On 3 December 2014 the High Court handed down its decision of Commissioner of Taxation v MBI Properties.

The earlier decision of the Full Federal Court had created significant confusion within the property industry. Pleasingly however, the High Court’s decision has removed this confusion and resulted in a return to the generally accepted GST consequences for sellers and purchasers of properties sold subject to a lease (known as a reversionary interest).

What happened?

Generally, a taxpayer may not claim GST credits on costs that relate to the making of input taxed supplies, such as the leasing of residential premises, but may claim GST credits on costs that relate to the making of GST-free supplies, such as selling residential premises as a going concern.

However, pursuant to Division 135 of the GST Act, if a taxpayer acquires a GST-free going concern and then makes input taxed supplies through that going concern (for example the lease of residential premises), the taxpayer will have an increasing adjustment, resulting in a GST cost.

An increasing adjustment is an amendment to a taxpayer’s BAS that increases GST payable.  The GST cost referred to in the previous paragraph would be the GST payable on the sale of the going concern.

The MBI properties case dealt with a dispute about whether an increasing adjustment would apply where a taxpayer, MBI, acquired 3 serviced apartments as a going concern, that were subject to an existing lease to a hotel operator, MML.

The Full Federal Court had previously decided that no supply was made by MBI to MML; accordingly, there was no supply to which the Division 135 increasing adjustment could relate to. The Full Federal Court reached this decision on the basis that a supply by way of lease is when the lease is granted, and no subsequent supply is made when the reversionary interest is acquired.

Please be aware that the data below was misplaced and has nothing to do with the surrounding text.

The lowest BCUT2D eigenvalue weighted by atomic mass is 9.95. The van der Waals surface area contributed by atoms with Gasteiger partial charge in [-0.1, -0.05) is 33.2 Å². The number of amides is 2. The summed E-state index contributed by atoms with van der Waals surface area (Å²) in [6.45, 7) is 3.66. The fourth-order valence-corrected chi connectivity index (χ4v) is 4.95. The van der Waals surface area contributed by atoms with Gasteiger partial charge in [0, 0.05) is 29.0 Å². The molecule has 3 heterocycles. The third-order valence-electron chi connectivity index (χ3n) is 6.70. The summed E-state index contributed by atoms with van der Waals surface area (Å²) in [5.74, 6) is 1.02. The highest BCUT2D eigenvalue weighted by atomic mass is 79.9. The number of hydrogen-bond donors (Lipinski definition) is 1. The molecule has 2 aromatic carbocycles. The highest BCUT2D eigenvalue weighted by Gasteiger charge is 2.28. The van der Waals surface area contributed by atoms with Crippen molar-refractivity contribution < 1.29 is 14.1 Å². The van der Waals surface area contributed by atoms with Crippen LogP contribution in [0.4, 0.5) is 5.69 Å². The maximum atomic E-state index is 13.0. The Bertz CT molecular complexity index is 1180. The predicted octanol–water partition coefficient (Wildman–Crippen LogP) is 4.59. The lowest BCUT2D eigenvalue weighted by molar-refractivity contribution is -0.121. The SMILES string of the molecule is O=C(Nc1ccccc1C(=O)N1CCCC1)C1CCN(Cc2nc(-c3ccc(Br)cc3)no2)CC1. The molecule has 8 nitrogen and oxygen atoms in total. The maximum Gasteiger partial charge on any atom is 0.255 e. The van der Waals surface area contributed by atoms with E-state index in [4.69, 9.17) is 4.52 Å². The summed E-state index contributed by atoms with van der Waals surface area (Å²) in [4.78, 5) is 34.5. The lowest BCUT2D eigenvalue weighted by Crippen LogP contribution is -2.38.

The High Court disagreed with this approach and stated that, in regard to leases, generally at least two supplies are made – the first at the time of granting the lease, and the second throughout the course of the lease, by continually observing the tenant’s entitlement to quiet enjoyment of the property. The second supply can be made by an entity different to the one that originally granted the lease.

Therefore, the High Court found that MBI was making an input taxed supply of residential premises, by allowing MML quiet enjoyment of the property, and accordingly MBI had an increasing adjustment under Division 135.

What does this mean for you?

You may need to make a Division 135 increasing adjustment. 

Commonly, property developers buy old hotels or apartment blocks, refurbish the rooms, and then lease out these new “apartments” to hotel operators to manage the apartments.

Investors who buy such apartments as going concerns should be aware of the various GST pitfalls if these apartments are acquired subject to leases.

Commissioner of Taxation v MBI Properties Pty Ltd [2014] HCA 49

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